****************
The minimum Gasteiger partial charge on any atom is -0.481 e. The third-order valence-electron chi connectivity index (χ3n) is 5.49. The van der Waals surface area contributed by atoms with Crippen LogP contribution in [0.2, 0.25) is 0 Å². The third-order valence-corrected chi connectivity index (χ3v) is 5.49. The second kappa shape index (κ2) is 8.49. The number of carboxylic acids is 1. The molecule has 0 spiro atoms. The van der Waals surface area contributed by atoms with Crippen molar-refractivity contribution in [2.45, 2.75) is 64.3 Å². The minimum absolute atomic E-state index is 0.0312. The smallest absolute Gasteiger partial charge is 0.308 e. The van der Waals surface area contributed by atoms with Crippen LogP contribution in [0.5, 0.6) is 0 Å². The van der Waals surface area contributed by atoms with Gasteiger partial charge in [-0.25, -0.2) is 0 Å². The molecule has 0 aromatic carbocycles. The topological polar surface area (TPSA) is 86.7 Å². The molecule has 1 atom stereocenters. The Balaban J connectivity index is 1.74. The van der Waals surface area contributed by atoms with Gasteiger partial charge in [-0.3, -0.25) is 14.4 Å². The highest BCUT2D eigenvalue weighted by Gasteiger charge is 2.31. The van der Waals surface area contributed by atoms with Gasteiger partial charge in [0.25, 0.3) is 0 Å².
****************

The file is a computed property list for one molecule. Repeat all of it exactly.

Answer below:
The minimum Gasteiger partial charge on any atom is -0.481 e. The third-order valence-electron chi connectivity index (χ3n) is 5.49. The van der Waals surface area contributed by atoms with Crippen LogP contribution in [0.2, 0.25) is 0 Å². The third-order valence-corrected chi connectivity index (χ3v) is 5.49. The second kappa shape index (κ2) is 8.49. The number of carboxylic acids is 1. The molecule has 0 spiro atoms. The van der Waals surface area contributed by atoms with Crippen molar-refractivity contribution in [2.45, 2.75) is 64.3 Å². The minimum absolute atomic E-state index is 0.0312. The smallest absolute Gasteiger partial charge is 0.308 e. The van der Waals surface area contributed by atoms with Crippen LogP contribution in [0.5, 0.6) is 0 Å². The van der Waals surface area contributed by atoms with Gasteiger partial charge in [-0.25, -0.2) is 0 Å². The molecule has 0 aromatic carbocycles. The topological polar surface area (TPSA) is 86.7 Å². The molecule has 1 atom stereocenters. The Balaban J connectivity index is 1.74. The van der Waals surface area contributed by atoms with Gasteiger partial charge in [-0.3, -0.25) is 14.4 Å². The highest BCUT2D eigenvalue weighted by Gasteiger charge is 2.31. The van der Waals surface area contributed by atoms with Gasteiger partial charge in [0.25, 0.3) is 0 Å².